We hear agents and real estate pros telling us all the time, NOW is the time to buy. But is it really?How Do I Know It's Time to Buy a House?

The US Homeownership rate has declined to just under 63%. That's the lowest in the last 50 years of tracking. Although that doesn't mean doom and gloom for the real estate industry it does pose an interesting question as to the reason. It could be lack of lending practices, high prices, low wages, economic and demographic tendencies. But this doesn't mean we have to be discouraged about it. Many people set on being homeowners should feel that this is a great opportunity to get a good deal and not have the competition bogging them down in the process. 

If you haven't bought a home yet, you probably already know why. I certainly can't tell you the reasons you should or should not buy but you still might be wondering when IS a good time to buy.

If you're serious about being a homeowner one day you have to make a legitimate effort toward that direction. That could mean saving for a down payment, increasing your credit score and securing financing - probably a good mix of all three. 

What I can tell you is when not to buy a house.

If you're living paycheck to paycheck, have not saved any money, jump from job to job, have no clear idea about your next 5 years or just don't care to maintain a household, homeownership is not for you.

Okay, I know that was rough... but I don't want you to be a homeowner if you really are not ready. Neither do lenders, banks or society in general. You may actually be able to afford a home, but if you are not prepared to maintain the home or be responsible with payments, that home will likely fall into foreclosure adding to the demise of the housing market just a little more.

Now, if the only reason you're not buying is that you are scared and/or you are comfortable in your current situation, then you might want to think about the idea of being a full-fledged homeowner. There is a lot know when getting involved in the biggest purchase of your life but don't let it overwhelm you (it can do that really easily). Start with what you know.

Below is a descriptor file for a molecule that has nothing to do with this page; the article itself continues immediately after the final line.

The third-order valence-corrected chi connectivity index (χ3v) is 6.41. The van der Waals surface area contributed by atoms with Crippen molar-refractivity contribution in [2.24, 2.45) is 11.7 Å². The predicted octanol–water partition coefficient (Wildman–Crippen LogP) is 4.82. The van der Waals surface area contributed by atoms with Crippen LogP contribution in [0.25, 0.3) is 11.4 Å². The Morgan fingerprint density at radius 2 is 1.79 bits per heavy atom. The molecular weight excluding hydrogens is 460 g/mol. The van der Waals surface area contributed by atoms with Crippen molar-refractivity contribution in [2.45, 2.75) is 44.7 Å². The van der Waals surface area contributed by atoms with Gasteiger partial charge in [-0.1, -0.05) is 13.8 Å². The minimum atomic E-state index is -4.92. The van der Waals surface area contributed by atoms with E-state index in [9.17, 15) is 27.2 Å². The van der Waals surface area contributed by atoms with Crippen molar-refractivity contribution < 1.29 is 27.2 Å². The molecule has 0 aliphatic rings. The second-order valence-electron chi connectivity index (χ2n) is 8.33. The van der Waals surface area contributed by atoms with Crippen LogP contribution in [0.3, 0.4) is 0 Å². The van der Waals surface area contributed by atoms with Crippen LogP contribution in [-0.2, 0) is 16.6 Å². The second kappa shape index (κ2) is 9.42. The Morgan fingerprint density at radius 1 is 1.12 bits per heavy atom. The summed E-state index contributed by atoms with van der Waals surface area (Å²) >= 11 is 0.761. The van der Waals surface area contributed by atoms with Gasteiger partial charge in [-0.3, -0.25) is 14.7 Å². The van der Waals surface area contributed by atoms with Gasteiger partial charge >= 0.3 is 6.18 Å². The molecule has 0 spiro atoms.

More: What Happens to the Earnest Money?

How much money do you have? If you don't have any money in savings, you might want to start saving for a down payment and the earnest money deposit you'll need to secure an offer on a home. $10,000 is a good amount, but there are low down payment options and even zero down payment programs but you need to know the risks involved. It's always better to have a little bit of money saved up for emergencies anyway.

Start shopping around for a good lender. Get someone you trust and feel comfortable with and it's okay to shop around. Ask about programs, options, down payment needs and what you'll need to do to be prepared to buy. You can talk to your bank, credit union or a mortgage company that specializes in home loans. 

Start preparing yourself for homeownership. A condo is a good midway option, especially if you've rented most of your adult life. A condo allows you the freedom of homeownership without all the responsibility of a house. The outside and common areas are still maintained by someone else and you are only responsible for the inside of the unit. The nice thing about starting out with a condo is that you can build some equity for a few years, sell and have a better down payment for a larger home should you choose. 

More: Things NOT to do when applying for a home loan

So, you can see I didn't tell you that "NOW is the best time to buy". Sure, rates are still low and the competition is lower than it has been in years but buying a house is still a big responsibility and we wouldn't want you owning until your ready. But if you are - Now is the time.